“They’re so full of shit,” says Ken Burns, railing against lawyers for New York, the city that’s been the glamorous star of so many of his documentaries. “The outrage that I feel comes from the fact that people were readily willing to sacrifice the lives of five young men, that they were expendable, that they’re still stuck in a lie, and that the institutional protectionism continues.”
The master of languid still-photo pans and narration-heavy historical rambles seems to have metamorphosed into a firebrand—and not just in conversation. His new documentary, The Central Park Five, looks more like a Spike Lee joint or an Errol Morris exposé than anything in the Burns wheelhouse. It’s about five Harlem teens convicted of the infamous 1989 rape of Central Park jogger Trisha Meili only on the basis of shaky confessions. Those convictions were vacated in 2002 after a serial rapist, whose DNA matched some found at the scene, came clean as the sole attacker—and after the Five had been jailed for years and permanently branded as emblems of urban decay. The movie alternates between grainy, jump-cut archival footage, searing interviews of the men, and ticktock deconstruction of their interrogations. There is minimal music and no narration. An Oscar contender with a limited release this week, Five recently became part of its own news cycle when city lawyers subpoenaed the outtakes for their defense of a civil suit filed by the five men.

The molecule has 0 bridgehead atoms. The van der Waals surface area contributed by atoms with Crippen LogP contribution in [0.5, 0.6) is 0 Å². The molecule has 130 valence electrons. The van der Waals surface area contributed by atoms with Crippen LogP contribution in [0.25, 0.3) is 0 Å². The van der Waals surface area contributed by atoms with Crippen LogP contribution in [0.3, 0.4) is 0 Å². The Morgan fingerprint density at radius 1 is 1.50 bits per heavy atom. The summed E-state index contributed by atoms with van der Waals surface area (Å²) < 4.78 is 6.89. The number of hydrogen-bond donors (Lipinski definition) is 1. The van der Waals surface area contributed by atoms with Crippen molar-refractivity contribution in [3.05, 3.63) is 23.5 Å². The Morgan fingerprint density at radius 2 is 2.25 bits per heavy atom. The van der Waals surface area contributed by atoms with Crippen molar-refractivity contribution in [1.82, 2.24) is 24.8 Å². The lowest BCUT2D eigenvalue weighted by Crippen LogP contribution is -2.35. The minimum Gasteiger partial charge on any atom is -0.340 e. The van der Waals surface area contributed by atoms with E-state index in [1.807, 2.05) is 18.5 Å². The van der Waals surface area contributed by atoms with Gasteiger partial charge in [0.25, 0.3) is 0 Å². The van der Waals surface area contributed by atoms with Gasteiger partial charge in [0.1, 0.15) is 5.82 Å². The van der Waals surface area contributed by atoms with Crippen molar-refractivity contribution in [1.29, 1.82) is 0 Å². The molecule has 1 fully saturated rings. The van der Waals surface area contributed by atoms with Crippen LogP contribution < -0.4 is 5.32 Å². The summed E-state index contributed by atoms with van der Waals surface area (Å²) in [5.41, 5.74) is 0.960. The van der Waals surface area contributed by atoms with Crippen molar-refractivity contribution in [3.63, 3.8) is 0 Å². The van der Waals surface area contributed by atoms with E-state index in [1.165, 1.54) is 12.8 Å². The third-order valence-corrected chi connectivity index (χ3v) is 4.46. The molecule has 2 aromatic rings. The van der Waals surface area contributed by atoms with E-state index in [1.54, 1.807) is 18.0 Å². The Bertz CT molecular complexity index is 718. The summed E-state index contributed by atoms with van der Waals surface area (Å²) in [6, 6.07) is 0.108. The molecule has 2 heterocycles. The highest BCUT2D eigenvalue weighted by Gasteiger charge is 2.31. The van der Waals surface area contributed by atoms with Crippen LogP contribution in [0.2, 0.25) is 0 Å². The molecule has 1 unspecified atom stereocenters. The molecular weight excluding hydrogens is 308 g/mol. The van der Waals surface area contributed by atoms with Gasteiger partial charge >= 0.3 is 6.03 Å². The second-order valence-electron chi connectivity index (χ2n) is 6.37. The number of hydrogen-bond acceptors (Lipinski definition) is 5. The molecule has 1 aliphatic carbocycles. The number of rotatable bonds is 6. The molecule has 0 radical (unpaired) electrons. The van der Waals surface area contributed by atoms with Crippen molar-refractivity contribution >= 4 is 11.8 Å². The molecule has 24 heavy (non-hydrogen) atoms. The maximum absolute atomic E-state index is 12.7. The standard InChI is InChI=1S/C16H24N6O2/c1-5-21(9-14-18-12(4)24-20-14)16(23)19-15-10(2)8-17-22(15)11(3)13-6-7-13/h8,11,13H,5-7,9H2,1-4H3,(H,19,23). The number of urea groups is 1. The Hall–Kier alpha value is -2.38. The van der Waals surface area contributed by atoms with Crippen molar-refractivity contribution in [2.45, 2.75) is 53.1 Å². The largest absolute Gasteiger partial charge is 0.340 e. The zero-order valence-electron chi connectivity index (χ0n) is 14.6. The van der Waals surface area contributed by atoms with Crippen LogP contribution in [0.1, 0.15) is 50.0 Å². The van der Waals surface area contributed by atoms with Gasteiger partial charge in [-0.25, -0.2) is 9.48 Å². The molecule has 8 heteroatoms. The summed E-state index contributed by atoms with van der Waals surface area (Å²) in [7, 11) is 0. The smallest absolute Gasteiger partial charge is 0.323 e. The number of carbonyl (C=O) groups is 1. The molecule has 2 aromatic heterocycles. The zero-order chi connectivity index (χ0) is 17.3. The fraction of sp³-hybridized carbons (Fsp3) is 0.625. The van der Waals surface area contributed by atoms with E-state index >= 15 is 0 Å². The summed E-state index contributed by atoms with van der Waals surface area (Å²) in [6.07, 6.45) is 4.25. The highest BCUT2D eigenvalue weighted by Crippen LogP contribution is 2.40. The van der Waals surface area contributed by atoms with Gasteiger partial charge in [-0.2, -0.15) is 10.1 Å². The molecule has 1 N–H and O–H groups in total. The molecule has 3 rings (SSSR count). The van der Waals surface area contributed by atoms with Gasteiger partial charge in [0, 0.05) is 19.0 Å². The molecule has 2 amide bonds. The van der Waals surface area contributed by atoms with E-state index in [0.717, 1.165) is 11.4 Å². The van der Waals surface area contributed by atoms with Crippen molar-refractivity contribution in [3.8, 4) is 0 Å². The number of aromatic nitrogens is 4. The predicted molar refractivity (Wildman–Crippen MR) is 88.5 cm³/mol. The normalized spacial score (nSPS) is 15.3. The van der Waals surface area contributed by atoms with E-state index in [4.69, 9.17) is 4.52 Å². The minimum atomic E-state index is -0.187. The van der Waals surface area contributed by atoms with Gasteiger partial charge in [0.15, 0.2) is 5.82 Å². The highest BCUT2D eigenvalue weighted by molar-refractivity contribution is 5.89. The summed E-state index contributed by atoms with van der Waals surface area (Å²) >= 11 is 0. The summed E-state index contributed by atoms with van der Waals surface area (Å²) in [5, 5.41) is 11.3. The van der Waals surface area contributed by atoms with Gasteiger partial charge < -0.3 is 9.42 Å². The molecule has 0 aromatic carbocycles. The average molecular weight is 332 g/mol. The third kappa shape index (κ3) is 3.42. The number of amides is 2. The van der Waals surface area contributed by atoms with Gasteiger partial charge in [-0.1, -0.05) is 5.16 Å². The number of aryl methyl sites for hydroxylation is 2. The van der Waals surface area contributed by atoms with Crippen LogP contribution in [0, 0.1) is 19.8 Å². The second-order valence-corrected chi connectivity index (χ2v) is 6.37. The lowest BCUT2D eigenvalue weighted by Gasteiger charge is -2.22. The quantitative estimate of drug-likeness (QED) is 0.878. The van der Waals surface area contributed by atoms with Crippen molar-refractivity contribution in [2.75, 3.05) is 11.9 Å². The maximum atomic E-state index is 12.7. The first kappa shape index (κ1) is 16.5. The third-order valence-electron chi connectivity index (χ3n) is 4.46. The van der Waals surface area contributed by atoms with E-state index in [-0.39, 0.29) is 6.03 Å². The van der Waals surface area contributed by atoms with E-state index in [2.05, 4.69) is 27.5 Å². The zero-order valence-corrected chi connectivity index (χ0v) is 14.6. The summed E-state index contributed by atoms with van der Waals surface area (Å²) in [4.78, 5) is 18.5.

Burns calls the movie’s underlying subject, race, “the central operating premise of almost everything I’ve done,” but concedes some major departures. “It was entirely appropriate to let the story tell itself,” dispensing with narration. It’s also his shortest film in decades, his first theatrical release since 1985, and his first collaboration with the newest member of his team, his co-director and daughter, Sarah Burns.
“Does anyone think making the dangerous drug alcohol illegal actually decreased the harm associated with its use, abuse and distribution?” asked Neill Franklin, a retired Baltimore narcotics cop who now heads up Law Enforcement Against Prohibition (LEAP). “Just as then, today’s prohibition on drugs doesn’t accomplish much to reduce harmful use and only serves to create gruesome violence in the market where none would exist under noncriminal regulation. Legalizing these drugs will make our streets safer by reducing the crime and violence associated with their trade, just as when we re-legalized alcohol.”
Many current and former elected officials are calling for a re-evaluation of the “war on drugs” and a growing number are even suggesting that marijuana and other drugs should be legalized. For example, last month, Mexican President Felipe Calderon made headlines by saying - in light of an uptick in cartel attacks - that the U.S. should look at “market alternatives” for drug supply if demand can’t be reduced.
Advocates are pointing out the parallels between the repeal of alcohol prohibition and today’s debate about ending the “war on drugs.” For example, one factor that led to the demise of alcohol prohibition was its enormous pricetag for taxpayers during the Great Depression. Today’s rough economic climate is leading more politicians to criticize the growing cost of the “war on drugs.”
LEAP’s Franklin said, “The one major difference between the two prohibitions is that our wise grandparents came to grips with the failure of their experiment to ban alcohol after just 13 years, while the ‘drug war’ that President Nixon declared 40 years ago is still being prosecuted, more harshly and expensively than ever. It’s about time more of our political leaders start to think about an exit strategy.”